Lessons Learned from Nutrition Guidelines and Evidence-Based Medicine

Stephen A. McClave*, Pierre Singer

*Corresponding author for this work

Research output: Contribution to journalReview articlepeer-review


Clinical practice guidelines help health care providers two ways, through organizing the literature by topical categories and by providing treatment strategies which should theoretically result in optimal patient outcomes. The adoption of the Grading of Recommendations, Assessment, Development, and Evaluation (GRADE) classification system has helped standardize the process by which the literature is evaluated and guidelines are reported. The body of scientific data which ultimately drives patient management comes in all forms, however, from expert opinion and clinical experience to prospective randomized trials and meta-analysis. Overreliance on methodology and levels of evidence can lead to spurious results when interpreting the literature. Modifications of the GRADE process and innovations in the manner by which committees evaluate the supportive evidence may improve the value of clinical guidelines to the practitioner in the future.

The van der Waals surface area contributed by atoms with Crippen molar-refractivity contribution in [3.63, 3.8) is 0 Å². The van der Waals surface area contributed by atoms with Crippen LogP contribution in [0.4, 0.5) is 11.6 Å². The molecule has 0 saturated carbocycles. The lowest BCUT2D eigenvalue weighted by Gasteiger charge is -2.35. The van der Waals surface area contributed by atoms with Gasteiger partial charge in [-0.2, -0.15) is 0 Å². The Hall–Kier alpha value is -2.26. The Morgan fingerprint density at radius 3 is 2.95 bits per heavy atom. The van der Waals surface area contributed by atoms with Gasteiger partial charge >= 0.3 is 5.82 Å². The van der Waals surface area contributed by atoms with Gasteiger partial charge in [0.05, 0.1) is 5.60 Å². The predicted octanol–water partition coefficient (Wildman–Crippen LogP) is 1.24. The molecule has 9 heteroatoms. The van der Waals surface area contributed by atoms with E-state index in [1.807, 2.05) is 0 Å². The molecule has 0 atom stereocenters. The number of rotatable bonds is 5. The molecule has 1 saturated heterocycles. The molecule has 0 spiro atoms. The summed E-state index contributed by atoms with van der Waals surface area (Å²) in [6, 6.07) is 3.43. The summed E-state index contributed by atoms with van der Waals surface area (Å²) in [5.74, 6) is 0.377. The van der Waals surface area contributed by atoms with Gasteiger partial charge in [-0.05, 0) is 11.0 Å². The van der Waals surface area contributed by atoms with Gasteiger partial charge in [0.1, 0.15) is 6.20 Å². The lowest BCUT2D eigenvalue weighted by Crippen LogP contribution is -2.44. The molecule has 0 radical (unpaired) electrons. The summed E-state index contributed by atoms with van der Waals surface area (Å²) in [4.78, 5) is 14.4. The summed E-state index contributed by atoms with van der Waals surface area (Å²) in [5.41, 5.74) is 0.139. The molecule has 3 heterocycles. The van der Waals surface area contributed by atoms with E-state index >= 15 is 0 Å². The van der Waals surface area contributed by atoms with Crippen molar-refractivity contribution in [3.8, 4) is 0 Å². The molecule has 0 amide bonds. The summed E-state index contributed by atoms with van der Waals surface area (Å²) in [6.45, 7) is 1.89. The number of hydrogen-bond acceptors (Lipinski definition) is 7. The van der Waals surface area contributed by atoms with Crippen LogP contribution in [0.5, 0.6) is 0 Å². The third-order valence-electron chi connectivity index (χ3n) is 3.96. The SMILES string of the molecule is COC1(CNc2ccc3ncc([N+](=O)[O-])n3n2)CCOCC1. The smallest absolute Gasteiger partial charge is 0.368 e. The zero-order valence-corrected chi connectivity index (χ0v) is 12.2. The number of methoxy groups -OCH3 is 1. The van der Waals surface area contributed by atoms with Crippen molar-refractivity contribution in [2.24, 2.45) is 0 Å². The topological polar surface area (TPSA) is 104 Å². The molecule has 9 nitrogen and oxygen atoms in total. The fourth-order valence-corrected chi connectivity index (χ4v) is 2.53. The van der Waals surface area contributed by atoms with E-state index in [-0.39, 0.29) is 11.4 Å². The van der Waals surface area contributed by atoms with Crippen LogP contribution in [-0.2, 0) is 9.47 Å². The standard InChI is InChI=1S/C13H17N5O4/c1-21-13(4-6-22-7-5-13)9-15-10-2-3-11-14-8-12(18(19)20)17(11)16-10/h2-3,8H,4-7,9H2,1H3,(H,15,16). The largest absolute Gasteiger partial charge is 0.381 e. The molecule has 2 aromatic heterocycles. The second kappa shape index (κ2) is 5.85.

Original languageEnglish
Pages (from-to)242-249
Number of pages8
JournalCurrent Nutrition Reports
Issue number3
StatePublished - 3 Sep 2015
Externally publishedYes


  • Enteral nutrition
  • Meta-analyses
  • Nutrition guidelines
  • Parenteral nutrition
  • Randomized controlled trials


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